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Weekend Science Fun: Beavers

Recently my family was reading a book about animal architects and we were astonished at beavers' construction abilities.

Everyone knows about the beaver dam. We actually saw one in northern Arizona last summer.

We figured out it was a beaver dam because we saw their webbed footprints in the mud, we saw where trees had been gnawed off, plus we found a skull. How did we know it was a beaver skull? We recognized it because a beaver's four front chewing teeth are bright orange.

Beavers build dams to create a deeper pool of water called the beaver pond.

What about the structure where the beaver lives, called the beaver lodge? We didn't see a traditional beaver lodge here, but the book we read suggested beavers may simply use holes in the stream bank if the conditions are right.

Activity 1. Find out more about beavers.

Beaver are large rodents, a big one weighs one hundred pounds. They are brown and have a large flat tail. Their feet are webbed for swimming. They eat plants, especially bark and twigs from the trees that grow around their ponds.

Check these beaver facts.

Building Behaviors
A new dam is started by a young pair of beavers. Young beavers set out on their own at roughly two years old. Beavers mate for life, and the mother beaver has babies each year. The yearlings from the first year stay and help with the new babies. Once their mother has her second batch of young, however, it is time to leave.

Photo by Steve at Wikimedia

If you think about it, not only do these young beavers go on to build dams and lodges in a new place and under different conditions than their original home, but also their only previous experience has been to help their parents repair the structures that had been already in place before they were born. Amazing!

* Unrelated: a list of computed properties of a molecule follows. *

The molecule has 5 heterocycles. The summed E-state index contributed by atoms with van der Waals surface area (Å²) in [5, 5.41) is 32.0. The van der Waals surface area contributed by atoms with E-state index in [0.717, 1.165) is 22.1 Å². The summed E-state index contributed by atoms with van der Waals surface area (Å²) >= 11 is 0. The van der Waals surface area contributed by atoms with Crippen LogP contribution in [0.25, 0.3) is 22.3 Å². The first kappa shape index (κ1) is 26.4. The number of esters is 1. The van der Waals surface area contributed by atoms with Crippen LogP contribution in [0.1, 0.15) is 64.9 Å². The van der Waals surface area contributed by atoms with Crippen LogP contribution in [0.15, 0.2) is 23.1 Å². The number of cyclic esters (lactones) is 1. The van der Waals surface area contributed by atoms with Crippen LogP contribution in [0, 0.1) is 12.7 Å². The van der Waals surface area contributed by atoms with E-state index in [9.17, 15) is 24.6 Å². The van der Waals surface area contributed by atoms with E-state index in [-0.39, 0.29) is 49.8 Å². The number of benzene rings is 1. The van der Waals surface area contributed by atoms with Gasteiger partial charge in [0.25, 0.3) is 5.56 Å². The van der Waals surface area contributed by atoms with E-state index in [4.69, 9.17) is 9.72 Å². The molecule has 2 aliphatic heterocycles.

Activity 2. Build a model of a lodge or dam, or even a complete diorama in a shoebox.

Watch these videos from the BBC, narrated by David Attenborough. Note:  There is a pop-up ad on each one.

1. In this video beavers are building their first dam from mud and sticks and then the channels that lead to their food (beavers build canals away from the main pond to serve as ways to move branches and food back to the lodge). There is a brief clip comparing beavers to human builders.

2. This video shows the beavers building their lodge.

3. This video shows beavers in winter. Beavers do not hibernate, but continue to eat food that they've stored underwater.

Beavers generally have at least two entrances to their lodges that are underwater. Under a pile of branches and stems, there is a space for them to eat and sleep. At the top is a chimney for air circulation.

Think about how a beaver lodge is made, and then draw or build a model yourself. You might want to try using real twigs and branches, or chenilles to make the structures. Use blue construction paper or plastic wrap to represent water. Draw some beavers in the pond, and add some trees for them to build with and eat. If you do an entire diorama, be sure to include the beaver dam. You might even want to add canals.

Have fun and let us know if you have any questions or comments.

Have you ever seen a real beaver?

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4 thoughts on “Weekend Science Fun: Beavers

  1. rebecca

    Where in AZ was that photo taken? It reminds me of Queen Creek, near Superior, but I'm sure a lot of desert creeks look similar!

    Once when I was in northern Wisconsin I was setting drift nets in a stream at night to sample night-swimming invertebrates, and kept being startled by the very loud SLAP! of a beaver slapping its tail against the surface of the water, irate that I was disturbing his habitat at such an hour.

  2. Mike B.

    While we do live in the Beaver State, and I've seen dams before, I'm yet to see an actual beaver in the wild. I know folks like to have the dams removed to prevent flooding, which I suppose doesn't bode well for the beavers.

  3. Roberta

    Yes, beaver dams are supposed to be good for the ecology of an area, but it doesn't seem like it when its your property going under water.

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